Disclosure – Non-Independent Marketing Communication
This is a non-independent marketing communication commissioned by BB Healthcare. The report has not been prepared in accordance with legal requirements designed to promote the independence of investment research and is not subject to any prohibition on the dealing ahead of the dissemination of investment research.
In a year when more than eight billion doses of the vaccines for COVID-19 were administered, it is not hugely surprising to see Moderna, one of the companies behind this triumph of human ingenuity, listed as one the best performing stocks in the world in 20211.
What is perhaps more telling, however, is that that list is topped, not by a vaccine or healthcare provider in this most health-conscious of years, but by a company which sells computer games and reported a net loss of $61m in the last quarter of its financial year2.
Markets continue to be irrational, then, and the reaction of markets to the emergence of the Omicron variant in recent weeks is as good an example of this irrational nature as any.
Healthcare stocks, like pretty much all others – barring Tesla of course, because electric cars are a must even in Armageddon – took a big hit in November as juicy news of the ‘super-mutant’ strain began to push news of cheese and wine at Downing Street off the front page.
Yet despite the usual howls of terror in the media which have accompanied the growing prevalence of the new variant, BB Healthcare’s (BBH) managers, Paul Major and Brett Darke, think the chaos created by Omicron has created an opportunity for investors who are brave enough to see past the noise.
“March 2020 will be one of those periods that we will forever remember; an epoch-defining event. For obvious reasons, this was also the worst month in the trust’s history in terms of relative and absolute performance: the trust’s Net Asset Value declined 10.8% in sterling terms versus a 1.1% decline for the MSCI World Healthcare benchmark.
“With regard to the current situation around Omicron it is surely evident to even the most casual observer that the situation before us today is incomparable to that of March 2020 in terms of the risk to society.” said Paul. “Nonetheless, we find ourselves staring at a bizarrely similar situation in terms of the portfolio: during November 2021, the Trust’s NAV declined 7.5% to 184.91p, underperforming the MSCI World Healthcare Index by 6.9%.”.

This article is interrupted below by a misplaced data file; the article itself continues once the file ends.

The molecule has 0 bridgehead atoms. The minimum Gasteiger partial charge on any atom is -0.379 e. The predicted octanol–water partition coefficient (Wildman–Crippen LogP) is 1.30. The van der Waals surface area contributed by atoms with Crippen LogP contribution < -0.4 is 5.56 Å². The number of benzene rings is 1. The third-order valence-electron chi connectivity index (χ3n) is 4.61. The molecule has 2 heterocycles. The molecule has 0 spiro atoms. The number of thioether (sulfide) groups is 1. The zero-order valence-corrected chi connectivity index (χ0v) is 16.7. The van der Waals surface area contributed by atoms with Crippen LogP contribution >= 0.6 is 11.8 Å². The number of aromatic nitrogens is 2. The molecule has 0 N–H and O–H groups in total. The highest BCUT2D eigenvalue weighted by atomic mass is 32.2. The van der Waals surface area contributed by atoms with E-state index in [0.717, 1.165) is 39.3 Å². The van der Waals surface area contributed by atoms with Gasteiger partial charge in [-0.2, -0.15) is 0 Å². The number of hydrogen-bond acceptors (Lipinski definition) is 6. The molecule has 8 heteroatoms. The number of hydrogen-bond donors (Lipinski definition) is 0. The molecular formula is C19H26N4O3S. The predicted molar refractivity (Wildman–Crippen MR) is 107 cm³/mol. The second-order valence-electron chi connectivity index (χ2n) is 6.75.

Paul and Brett have moved quickly to make the most of depressed valuations in the sectors they hold. “This is undoubtedly a great opportunity for longer-term investors,” said Paul, “and we have been active on the deployment side, with one new company being added to the portfolio in Focused Therapeutics. This aside, we have added to 10 of our 30 previously held positions and reduced exposure to 16, with five unchanged.”
Paul says a snap market recovery, which could occur if the data ultimately supports the theory that Omicron cannot evade vaccines effectively, or if its apparent transmissibility advantage comes with a reduction in morbidity risk. We should know the answer shortly. Thus far, the totality of the data on Omicron since it became established in South Africa and the UK supports the idea that it results in a lower morbidity burden versus the Delta wave of mid-2021, although we cannot know if this is because the virus has changed or because so many now have protection from vaccination or prior COVID exposure. Does it really matter why? What matters is whether or not society is facing another huge wave of morbidity and mortality.
If this turns out to be the likely scenario, then it would be a positive for healthcare stocks, and markets generally, but it is far from a dead-cert. Smaller companies and riskier sectors – like healthcare – have already been hit harder than most by the risk-off trade which has accompanied Omicron and more likely is that short term pain will intensify, creating more opportunities for those with an eye on the long term.
“The realities of liquidity and risk appetite suggest things will get worse before they get better. We’ve already seen the state of New York declare a public health emergency and things like this will weigh on broader sentiment, linked as they are to the elective procedure volumes that account for the majority of global healthcare consumption, though vaccine and testing stocks may continue to do well in the short to medium term.”
“For us this is a question of when to accelerate capital deployment and leverage, and by how much. There is no reason to think we are headed into another March 2020 situation in terms of illness from COVID.”
“As terrible as the height of the first wave of COVID was for the world, it was also a tremendous opportunity for investors and there is no reason not to follow the same playbook again if another market rout is in evidence.”
BB Healthcare is a UK listed investment trust which aims to provide shareholders with capital growth and income over the long term, through investment in listed or quoted global healthcare companies. The trust has delivered annualised NAV total returns of 22.8% over five years to the end of 2021.
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1 – Source: Investopedia, https://www.investopedia.com/top-stocks-of-2021-5212219
2 – Source: Gamestop report and accounts https://www.globenewswire.com/news-release/2021/09/08/2293815/0/en/GameStop-Reports-Financial-Results-for-Q2-2021.html
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